American Recovery and Reinvestment Act may come to rescue of struggling school libraries

State officials should use stimulus funding opportunities for schools, libraries

FOR IMMEDIATE RELEASE
March 10, 2009

Contact: Jenni Terry, jterry@alawash.org

WASHINGTON, D.C. — With state funding for schools on the decline, the American Library Association (ALA) says the American Recovery and Reinvestment Act (ARRA) could not have come at a more critical time for school libraries.

The ARRA includes $100 billion for education that can help school libraries ensure that our nation’s students are prepared to enter a 21st century workforce. The funding from the State Fiscal Stabilization Fund, Title I Part A of the Elementary and Secondary Education Act, and the Educational Technology State Grant program will help prevent cutbacks, prevent layoffs, and modernize our nation’s school libraries.

As state funding to schools has declined, dropping 2.8 percent from 2001 to 2006 according to the National Center for Education Statistics, many schools are choosing to close their library doors or reduce funding — actions that Ann Martin, president of the ALA’s American Association of School Librarians (AASL), said greatly impair our nation’s educational system.

“Saving funds by eliminating certified school library media specialists or closing school libraries denies equal access for all students to the shared resources and information skills instruction crucial for students to learn and thrive in the 21st century,” Martin said.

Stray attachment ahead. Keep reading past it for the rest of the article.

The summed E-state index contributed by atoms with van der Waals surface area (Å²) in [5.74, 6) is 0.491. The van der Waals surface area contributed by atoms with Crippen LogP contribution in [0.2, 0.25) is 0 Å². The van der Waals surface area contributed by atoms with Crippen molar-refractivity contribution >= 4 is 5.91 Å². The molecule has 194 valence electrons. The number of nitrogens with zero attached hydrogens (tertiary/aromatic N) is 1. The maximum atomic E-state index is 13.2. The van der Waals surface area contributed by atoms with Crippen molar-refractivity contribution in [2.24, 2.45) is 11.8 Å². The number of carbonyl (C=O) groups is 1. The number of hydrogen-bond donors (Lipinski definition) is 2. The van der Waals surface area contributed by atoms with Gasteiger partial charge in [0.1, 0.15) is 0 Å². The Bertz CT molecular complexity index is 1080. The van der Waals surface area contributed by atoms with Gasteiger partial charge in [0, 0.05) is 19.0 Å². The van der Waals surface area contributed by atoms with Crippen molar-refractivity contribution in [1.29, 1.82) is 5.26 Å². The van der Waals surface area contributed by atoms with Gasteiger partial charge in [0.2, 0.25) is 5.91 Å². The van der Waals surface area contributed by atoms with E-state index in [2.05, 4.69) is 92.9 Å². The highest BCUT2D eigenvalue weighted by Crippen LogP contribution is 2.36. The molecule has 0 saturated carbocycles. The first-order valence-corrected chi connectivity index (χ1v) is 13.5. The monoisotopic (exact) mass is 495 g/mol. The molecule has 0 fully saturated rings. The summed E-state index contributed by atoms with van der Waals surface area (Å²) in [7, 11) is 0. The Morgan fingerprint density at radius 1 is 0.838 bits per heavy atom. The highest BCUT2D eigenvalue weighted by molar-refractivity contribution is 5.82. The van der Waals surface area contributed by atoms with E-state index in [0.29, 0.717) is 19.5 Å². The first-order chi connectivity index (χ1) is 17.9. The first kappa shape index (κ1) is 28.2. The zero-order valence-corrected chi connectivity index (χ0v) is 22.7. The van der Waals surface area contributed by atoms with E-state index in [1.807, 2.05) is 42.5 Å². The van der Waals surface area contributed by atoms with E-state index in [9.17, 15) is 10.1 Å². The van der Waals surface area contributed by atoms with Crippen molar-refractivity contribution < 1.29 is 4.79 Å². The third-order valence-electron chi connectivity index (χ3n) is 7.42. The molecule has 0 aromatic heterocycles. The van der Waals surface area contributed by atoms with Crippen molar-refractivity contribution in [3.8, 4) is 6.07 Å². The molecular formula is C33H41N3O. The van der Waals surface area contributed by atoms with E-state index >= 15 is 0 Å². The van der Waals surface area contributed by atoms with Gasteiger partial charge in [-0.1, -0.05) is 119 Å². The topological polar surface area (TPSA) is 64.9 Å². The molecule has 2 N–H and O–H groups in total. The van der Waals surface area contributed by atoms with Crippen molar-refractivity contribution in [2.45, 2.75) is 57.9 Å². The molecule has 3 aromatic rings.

“Across the United States, research has shown that students in schools with good school libraries learn more, get better grades, and score higher on standardized test scores than their peers in schools without libraries. The correlation between school librarians and student achievement is tied to a robust collection, a licensed school library media specialist, and a strong program.”

Martin pointed to a study released by the U.S. Department of Education in January, the Second Evaluation of the Improving Literacy Through School Libraries (LSL) Program, which reported that students attending schools participating in the LSL Program are performing higher on state reading tests than students in schools that do not take part in the program.

ALA President Jim Rettig said he agrees that strong school libraries staffed by state-certified school library media specialists are essential for preparing our students to thrive in the competitive global marketplace of the 21st century.

“It is important that library advocates and supporters make sure that school superintendants, school board members, and their governor understand the importance of using these funds to invest in our children by investing in school libraries and librarians,” Rettig said.

For more information on how libraries can benefit from the ARRA, go to www.ala.org/knowyourstimulus.

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